Tag Archives: Synth-Pop

Jakuzi’s Glam Synth-Pop Both Subverts and Honors Tradition


Jakuzi. Photos by Berk Cakmacki.

If you’re not familiar with mainstream Turkish music, allow us to set the scene: imagine the most overblown and fantastical elements of modern pop enthusiastically paired with a glitzy, ‘80s aesthetic and a generous helping of traditional Middle Eastern folk. You’d expect the result to be over-the-top— too indulgent, perhaps—but, instead, they’re shot through with a special kind of sincerity. When Turkish pop singers step up to the microphone, they mean every single, rhinestone-studded word.

Fantezi Müsik is both the name of this glammed-up genre of Arabesque pop and the title of the debut album by Jakuzi, the Istanbul-based duo of Kutay Soyocak and Taner Yücel. The pair have created their own 21st century take on their home country’s time-honored sound. Fantezi Müsik finds plenty of inspiration in the duo’s local scene, but it also borrows from classic new wave, synthpop, funk, post-punk, and the British sophisti-pop movement of the mid ’80s. It’s a potent mix that seems unlikely to come from a single band, let alone a single album—and, sometimes, a single song. Imagine Duran Duran imbued with Joy Division’s emotional grittiness, but still embracing the odd saxophone solo or Casio keyboard beat.

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GEMS Embrace the Mystical With Their Full Moon Singles Series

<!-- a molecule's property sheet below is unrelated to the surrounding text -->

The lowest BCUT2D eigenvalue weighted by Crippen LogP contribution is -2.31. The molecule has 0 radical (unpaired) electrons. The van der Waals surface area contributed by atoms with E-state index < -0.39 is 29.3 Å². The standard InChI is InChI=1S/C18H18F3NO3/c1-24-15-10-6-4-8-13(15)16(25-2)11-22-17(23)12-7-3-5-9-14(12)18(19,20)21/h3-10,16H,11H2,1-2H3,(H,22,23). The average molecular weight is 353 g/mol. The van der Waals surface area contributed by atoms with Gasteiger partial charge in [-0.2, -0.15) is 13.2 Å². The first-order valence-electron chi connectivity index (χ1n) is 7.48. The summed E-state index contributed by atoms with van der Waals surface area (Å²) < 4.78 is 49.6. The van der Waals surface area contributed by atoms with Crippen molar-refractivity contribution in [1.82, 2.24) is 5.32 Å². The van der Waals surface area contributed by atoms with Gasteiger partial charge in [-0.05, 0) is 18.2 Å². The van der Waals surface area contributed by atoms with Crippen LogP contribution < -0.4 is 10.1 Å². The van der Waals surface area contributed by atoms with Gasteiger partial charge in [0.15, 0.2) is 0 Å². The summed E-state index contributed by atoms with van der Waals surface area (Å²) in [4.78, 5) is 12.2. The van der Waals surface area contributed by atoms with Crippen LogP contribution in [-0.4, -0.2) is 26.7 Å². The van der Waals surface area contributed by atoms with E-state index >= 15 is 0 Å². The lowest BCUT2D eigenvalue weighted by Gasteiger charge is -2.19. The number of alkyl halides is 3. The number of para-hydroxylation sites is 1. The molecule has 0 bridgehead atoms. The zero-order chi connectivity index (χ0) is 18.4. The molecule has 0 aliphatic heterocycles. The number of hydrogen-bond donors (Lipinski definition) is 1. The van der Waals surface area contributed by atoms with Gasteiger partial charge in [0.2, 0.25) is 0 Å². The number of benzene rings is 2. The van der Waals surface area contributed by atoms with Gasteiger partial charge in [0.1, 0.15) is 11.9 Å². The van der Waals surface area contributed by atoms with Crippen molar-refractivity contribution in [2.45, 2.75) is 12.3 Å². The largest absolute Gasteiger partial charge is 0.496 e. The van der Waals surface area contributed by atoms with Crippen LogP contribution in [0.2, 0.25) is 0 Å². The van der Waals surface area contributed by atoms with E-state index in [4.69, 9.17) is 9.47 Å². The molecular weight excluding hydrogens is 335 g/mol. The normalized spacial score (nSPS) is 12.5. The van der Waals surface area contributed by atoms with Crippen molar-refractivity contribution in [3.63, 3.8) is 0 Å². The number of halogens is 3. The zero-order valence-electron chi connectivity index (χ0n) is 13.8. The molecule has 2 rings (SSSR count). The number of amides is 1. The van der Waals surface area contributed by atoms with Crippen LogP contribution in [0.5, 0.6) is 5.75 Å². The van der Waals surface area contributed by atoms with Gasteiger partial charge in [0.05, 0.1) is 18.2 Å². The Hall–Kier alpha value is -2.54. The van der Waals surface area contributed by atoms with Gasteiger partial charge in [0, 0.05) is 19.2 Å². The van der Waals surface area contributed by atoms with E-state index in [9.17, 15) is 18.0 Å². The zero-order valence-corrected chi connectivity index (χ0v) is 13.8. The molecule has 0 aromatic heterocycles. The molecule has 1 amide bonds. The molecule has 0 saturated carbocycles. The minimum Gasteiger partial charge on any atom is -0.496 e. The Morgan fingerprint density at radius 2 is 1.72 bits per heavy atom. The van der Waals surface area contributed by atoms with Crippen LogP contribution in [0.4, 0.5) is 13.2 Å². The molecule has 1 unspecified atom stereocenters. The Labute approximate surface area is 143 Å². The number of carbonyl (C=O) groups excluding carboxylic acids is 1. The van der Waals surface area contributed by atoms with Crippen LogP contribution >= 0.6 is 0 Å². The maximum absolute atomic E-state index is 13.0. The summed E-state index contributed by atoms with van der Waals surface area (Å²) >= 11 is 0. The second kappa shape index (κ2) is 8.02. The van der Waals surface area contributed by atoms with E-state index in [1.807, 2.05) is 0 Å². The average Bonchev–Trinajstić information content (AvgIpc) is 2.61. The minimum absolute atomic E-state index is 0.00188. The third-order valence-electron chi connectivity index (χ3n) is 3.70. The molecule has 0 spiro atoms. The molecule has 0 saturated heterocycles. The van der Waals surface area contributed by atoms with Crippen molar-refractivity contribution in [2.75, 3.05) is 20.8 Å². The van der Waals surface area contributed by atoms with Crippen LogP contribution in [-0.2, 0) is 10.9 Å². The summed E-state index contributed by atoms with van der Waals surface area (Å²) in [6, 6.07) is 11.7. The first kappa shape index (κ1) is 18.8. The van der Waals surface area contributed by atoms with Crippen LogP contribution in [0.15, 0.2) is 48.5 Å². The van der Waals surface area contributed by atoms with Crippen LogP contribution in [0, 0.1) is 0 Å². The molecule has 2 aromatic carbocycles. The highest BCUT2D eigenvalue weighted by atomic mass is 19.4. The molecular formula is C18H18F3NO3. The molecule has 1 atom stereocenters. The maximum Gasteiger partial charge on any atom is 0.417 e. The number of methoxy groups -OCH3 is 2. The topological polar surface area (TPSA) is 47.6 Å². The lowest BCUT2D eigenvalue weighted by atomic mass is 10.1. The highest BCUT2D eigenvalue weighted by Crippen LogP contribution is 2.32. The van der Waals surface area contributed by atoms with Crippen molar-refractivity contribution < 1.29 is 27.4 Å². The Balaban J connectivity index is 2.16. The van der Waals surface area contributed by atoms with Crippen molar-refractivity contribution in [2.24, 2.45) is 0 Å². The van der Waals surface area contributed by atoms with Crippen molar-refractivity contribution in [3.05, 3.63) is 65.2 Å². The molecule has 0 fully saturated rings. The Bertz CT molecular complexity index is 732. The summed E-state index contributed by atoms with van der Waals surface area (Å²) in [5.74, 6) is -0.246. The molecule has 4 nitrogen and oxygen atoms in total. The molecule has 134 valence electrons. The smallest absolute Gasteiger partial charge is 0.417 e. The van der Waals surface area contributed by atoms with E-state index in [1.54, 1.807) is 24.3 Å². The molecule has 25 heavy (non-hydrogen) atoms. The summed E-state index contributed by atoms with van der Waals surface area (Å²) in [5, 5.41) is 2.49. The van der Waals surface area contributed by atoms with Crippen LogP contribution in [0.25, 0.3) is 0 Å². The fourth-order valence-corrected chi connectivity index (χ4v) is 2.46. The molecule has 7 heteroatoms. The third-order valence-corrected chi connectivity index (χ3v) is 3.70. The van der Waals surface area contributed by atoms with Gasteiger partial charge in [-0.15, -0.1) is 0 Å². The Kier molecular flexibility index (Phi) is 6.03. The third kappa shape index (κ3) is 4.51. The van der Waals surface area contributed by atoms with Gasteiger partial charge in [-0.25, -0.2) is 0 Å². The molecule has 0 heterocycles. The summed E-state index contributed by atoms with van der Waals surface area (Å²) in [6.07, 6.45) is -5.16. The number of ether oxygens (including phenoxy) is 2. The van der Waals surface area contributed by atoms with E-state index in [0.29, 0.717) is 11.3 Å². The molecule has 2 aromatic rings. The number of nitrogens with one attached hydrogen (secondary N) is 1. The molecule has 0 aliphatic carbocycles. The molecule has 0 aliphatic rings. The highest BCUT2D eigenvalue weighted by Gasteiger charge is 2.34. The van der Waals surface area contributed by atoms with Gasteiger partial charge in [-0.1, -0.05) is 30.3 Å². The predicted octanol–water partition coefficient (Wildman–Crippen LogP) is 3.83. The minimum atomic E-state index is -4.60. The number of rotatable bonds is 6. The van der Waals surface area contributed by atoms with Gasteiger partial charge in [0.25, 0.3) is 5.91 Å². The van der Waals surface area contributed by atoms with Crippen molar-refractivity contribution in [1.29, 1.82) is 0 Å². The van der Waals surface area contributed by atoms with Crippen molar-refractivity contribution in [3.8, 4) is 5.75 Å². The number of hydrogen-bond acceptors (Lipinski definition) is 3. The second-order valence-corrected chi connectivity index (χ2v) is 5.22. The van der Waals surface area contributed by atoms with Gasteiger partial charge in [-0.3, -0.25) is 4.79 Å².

Photos by Edric Chen

Every 28.5 days there’s a new full moon. That’s a fact that Cliff Usher and Lindsay Pitts of GEMS can offer up without consulting Google, having committed to releasing a new single with each lunar event. That tight production and release schedule has provided some unique challenges for the duo. (Usher cringes as he recalls mixing recent offering “Blow Out the Light” while lying sick on the floor thanks to a dodgy Korean sandwich.) But thematically, it was a perfect fit: their twilight pop is an appropriate soundtrack for moon’s waning and waxing. But perhaps even more importantly, the experiment satisfied the musicians on a very practical level.

“The project will probably come together as a collection of songs in some way,” Pitts says, seated at an outdoor café in downtown Los Angeles. “But for now we wanted to get back to the flow and momentum of putting a song out, interacting with people, and then putting another song out.”

But even with their eyes pointed toward the heavens, music has helped both Usher and Pitts overcome some very earthly concerns. As both explain, music has been one of the only things to provide a sense of stability while navigating both romantic snarls and defining their sense of belonging in an unstable world.